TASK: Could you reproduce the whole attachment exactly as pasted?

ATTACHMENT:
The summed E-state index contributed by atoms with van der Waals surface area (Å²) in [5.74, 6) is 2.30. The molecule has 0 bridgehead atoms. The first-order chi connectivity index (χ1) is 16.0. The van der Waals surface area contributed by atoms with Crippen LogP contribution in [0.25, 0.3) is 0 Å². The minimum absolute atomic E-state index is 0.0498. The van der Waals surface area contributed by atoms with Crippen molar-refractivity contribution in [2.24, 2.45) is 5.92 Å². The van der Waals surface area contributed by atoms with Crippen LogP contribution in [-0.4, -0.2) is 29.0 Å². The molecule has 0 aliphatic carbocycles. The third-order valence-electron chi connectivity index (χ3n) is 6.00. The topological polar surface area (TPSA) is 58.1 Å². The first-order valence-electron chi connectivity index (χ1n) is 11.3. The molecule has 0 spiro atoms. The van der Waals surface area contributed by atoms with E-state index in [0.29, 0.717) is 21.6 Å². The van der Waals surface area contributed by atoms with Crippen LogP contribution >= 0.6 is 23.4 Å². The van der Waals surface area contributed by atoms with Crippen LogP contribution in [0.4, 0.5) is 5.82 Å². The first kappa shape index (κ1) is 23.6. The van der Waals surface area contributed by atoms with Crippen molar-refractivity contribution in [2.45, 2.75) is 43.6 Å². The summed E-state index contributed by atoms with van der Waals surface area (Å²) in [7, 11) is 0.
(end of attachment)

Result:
The summed E-state index contributed by atoms with van der Waals surface area (Å²) in [5.74, 6) is 2.30. The molecule has 0 bridgehead atoms. The first-order chi connectivity index (χ1) is 16.0. The van der Waals surface area contributed by atoms with Crippen LogP contribution in [0.25, 0.3) is 0 Å². The minimum absolute atomic E-state index is 0.0498. The van der Waals surface area contributed by atoms with Crippen molar-refractivity contribution in [2.24, 2.45) is 5.92 Å². The van der Waals surface area contributed by atoms with Crippen LogP contribution in [-0.4, -0.2) is 29.0 Å². The molecule has 0 aliphatic carbocycles. The third-order valence-electron chi connectivity index (χ3n) is 6.00. The topological polar surface area (TPSA) is 58.1 Å². The first-order valence-electron chi connectivity index (χ1n) is 11.3. The molecule has 0 spiro atoms. The van der Waals surface area contributed by atoms with E-state index in [0.29, 0.717) is 21.6 Å². The van der Waals surface area contributed by atoms with Crippen LogP contribution >= 0.6 is 23.4 Å². The van der Waals surface area contributed by atoms with Crippen LogP contribution in [0.4, 0.5) is 5.82 Å². The first kappa shape index (κ1) is 23.6. The van der Waals surface area contributed by atoms with Crippen molar-refractivity contribution in [2.45, 2.75) is 43.6 Å². The summed E-state index contributed by atoms with van der Waals surface area (Å²) in [7, 11) is 0.